- Paperback: 416 pages
- Publisher: Richardson & Steirman & Black (March 1986)
- Language: English
- ISBN-10: 0931933188
- ISBN-13: 978-0931933189
- Package Dimensions: 8.2 x 5.5 x 1 inches
- Shipping Weight: 15.2 ounces
- Average Customer Review: 29 customer reviews
- Amazon Best Sellers Rank: #122,870 in Books (See Top 100 in Books)
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Paris in the Terror Paperback – March, 1986
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Top customer reviews
Do not make the mistake of starting the final two chapters leading to 9 Thermidor (24 July) late in the evening. If you do, there is a good chance you will be up all night. In particular, the character, actions and plain bravery of Joseph Fouche, the greatest survivor in history, will leave you in awe. I recommend that while you read you have an interactive map at hand so you can walk the dense center of Paris with the actual participants.
Greatest tragedy of all is that shortly after the book was published the author, Stanley Loomis, was killed while walking across the street and hit by a car. Irony is that it was a Paris street.
There's not a single source employed by Loomis, whether from archives, letters, diaries, contemporary press (such as it was) libelles or memoirs that is not verifiable. That Robespierre exceeded his grasp to the point of finding himself a clinging-to-his-power tyrant fighting his opponents by the only means left to him, denunciation and death, is true. That he was hated when he finally died is just as true, as is the rejoicing by Paris' citizens, literally in the streets, at the relief, when "le monstre" finally perished, from the dreadful fear that had taken over the city. There's even a contemporary cartoon of Robespierre guillotining the executioner, the only person left in France for him to send to his death. If posterity has been kinder, the fact remains that the paranoia that comes with absolute power drove his every act at the end, and nothing can ameliorate that. No use extending responsibility to the likes of Fouquier Tinville, Couthon or St.Just. Their cooler heads were at the service of Robespierre, and in full agreement with is plans to purge and dispatch.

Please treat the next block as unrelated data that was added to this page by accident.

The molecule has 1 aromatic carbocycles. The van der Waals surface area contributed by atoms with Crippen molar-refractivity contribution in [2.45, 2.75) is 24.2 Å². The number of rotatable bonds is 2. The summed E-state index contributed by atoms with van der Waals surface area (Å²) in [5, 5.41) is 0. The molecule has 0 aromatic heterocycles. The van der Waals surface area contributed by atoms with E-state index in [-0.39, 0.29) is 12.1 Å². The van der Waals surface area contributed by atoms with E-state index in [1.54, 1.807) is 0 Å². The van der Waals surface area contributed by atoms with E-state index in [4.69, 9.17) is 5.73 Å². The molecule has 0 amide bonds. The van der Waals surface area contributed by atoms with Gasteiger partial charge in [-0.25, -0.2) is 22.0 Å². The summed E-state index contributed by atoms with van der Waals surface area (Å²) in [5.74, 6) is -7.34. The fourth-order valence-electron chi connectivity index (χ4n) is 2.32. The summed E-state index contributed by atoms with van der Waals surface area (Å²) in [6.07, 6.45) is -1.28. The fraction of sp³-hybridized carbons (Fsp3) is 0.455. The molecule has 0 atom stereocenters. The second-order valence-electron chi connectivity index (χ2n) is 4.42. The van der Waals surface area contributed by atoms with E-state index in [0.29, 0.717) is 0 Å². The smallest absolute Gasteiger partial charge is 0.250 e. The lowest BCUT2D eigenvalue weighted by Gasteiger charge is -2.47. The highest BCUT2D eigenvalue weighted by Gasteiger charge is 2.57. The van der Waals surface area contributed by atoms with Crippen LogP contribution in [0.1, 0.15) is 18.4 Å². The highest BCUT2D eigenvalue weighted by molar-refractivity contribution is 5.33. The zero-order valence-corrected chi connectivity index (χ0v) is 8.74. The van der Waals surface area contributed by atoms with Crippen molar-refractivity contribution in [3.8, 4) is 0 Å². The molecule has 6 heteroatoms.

Loomis is kinder in turn with Danton, a man already in the throes of regrets and second thoughts, and the fatigue such emotions produce. It's easier for the reader to identify with his earthiness, sensuality and pragmatism, but such a more moderate view of him I see as a distinction made between 'lesser evils'. Danton is recognizable, but it is hard to forgive him for instigating the September Massacres with the idea of eliminating internal enemies, a ferocious act that resulted in the wholesale and wanton butchery of hundreds of innocents.
It helps to know the chronology of the Revolution up to this point, The Terror, and Loomis, despite drawing up a fine background into which he weaves his analyses of the personalities involved, does assume the reader is familiar with the course of it - from the "best goals achieved" by 1790 to the events and causes that turned a movement with a social ideal into a national security priority that opened the door to the abuses outlined in this book, and the subsequent submission of France to another eventual tyranny. But that's another story.